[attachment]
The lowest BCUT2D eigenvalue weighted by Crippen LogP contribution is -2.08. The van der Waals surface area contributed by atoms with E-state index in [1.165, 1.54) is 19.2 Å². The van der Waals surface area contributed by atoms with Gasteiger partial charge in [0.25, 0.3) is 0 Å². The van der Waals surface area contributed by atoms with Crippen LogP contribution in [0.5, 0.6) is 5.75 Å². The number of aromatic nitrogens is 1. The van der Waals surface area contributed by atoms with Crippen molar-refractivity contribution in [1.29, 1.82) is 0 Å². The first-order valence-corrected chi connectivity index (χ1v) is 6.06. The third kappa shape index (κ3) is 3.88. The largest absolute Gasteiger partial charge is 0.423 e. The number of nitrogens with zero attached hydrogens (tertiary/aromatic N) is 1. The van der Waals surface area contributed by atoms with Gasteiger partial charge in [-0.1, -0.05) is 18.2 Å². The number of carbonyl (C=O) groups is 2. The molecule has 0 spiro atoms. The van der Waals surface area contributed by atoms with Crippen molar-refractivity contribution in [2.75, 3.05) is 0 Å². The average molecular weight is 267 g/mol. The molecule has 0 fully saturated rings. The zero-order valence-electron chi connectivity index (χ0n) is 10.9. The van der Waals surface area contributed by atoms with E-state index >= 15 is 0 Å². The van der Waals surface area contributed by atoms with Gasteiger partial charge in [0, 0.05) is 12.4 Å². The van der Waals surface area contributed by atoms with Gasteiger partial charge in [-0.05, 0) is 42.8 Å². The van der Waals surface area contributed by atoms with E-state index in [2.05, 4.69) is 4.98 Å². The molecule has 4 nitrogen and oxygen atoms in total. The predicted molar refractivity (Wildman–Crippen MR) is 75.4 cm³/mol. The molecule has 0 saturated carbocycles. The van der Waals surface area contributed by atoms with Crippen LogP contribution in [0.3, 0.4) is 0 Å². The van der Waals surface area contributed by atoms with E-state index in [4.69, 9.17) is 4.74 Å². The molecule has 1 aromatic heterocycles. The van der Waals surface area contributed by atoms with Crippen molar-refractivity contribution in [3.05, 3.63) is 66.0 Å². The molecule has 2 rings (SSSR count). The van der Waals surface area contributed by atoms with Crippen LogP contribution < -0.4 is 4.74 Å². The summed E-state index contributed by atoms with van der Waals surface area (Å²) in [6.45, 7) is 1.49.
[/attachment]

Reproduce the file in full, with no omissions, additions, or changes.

The lowest BCUT2D eigenvalue weighted by Crippen LogP contribution is -2.08. The van der Waals surface area contributed by atoms with E-state index in [1.165, 1.54) is 19.2 Å². The van der Waals surface area contributed by atoms with Gasteiger partial charge in [0.25, 0.3) is 0 Å². The van der Waals surface area contributed by atoms with Crippen LogP contribution in [0.5, 0.6) is 5.75 Å². The number of aromatic nitrogens is 1. The van der Waals surface area contributed by atoms with Crippen molar-refractivity contribution in [1.29, 1.82) is 0 Å². The first-order valence-corrected chi connectivity index (χ1v) is 6.06. The third kappa shape index (κ3) is 3.88. The largest absolute Gasteiger partial charge is 0.423 e. The number of nitrogens with zero attached hydrogens (tertiary/aromatic N) is 1. The van der Waals surface area contributed by atoms with Gasteiger partial charge in [-0.1, -0.05) is 18.2 Å². The number of carbonyl (C=O) groups is 2. The molecule has 0 spiro atoms. The van der Waals surface area contributed by atoms with Crippen molar-refractivity contribution in [2.75, 3.05) is 0 Å². The average molecular weight is 267 g/mol. The molecule has 0 fully saturated rings. The zero-order valence-electron chi connectivity index (χ0n) is 10.9. The van der Waals surface area contributed by atoms with E-state index >= 15 is 0 Å². The van der Waals surface area contributed by atoms with Gasteiger partial charge in [0, 0.05) is 12.4 Å². The van der Waals surface area contributed by atoms with Gasteiger partial charge in [-0.05, 0) is 42.8 Å². The van der Waals surface area contributed by atoms with E-state index in [2.05, 4.69) is 4.98 Å². The molecule has 4 nitrogen and oxygen atoms in total. The predicted molar refractivity (Wildman–Crippen MR) is 75.4 cm³/mol. The molecule has 0 saturated carbocycles. The van der Waals surface area contributed by atoms with Crippen LogP contribution in [0.3, 0.4) is 0 Å². The van der Waals surface area contributed by atoms with E-state index in [4.69, 9.17) is 4.74 Å². The molecule has 1 aromatic heterocycles. The van der Waals surface area contributed by atoms with Crippen molar-refractivity contribution in [3.05, 3.63) is 66.0 Å². The molecule has 2 rings (SSSR count). The van der Waals surface area contributed by atoms with Crippen LogP contribution < -0.4 is 4.74 Å². The summed E-state index contributed by atoms with van der Waals surface area (Å²) in [6.45, 7) is 1.49.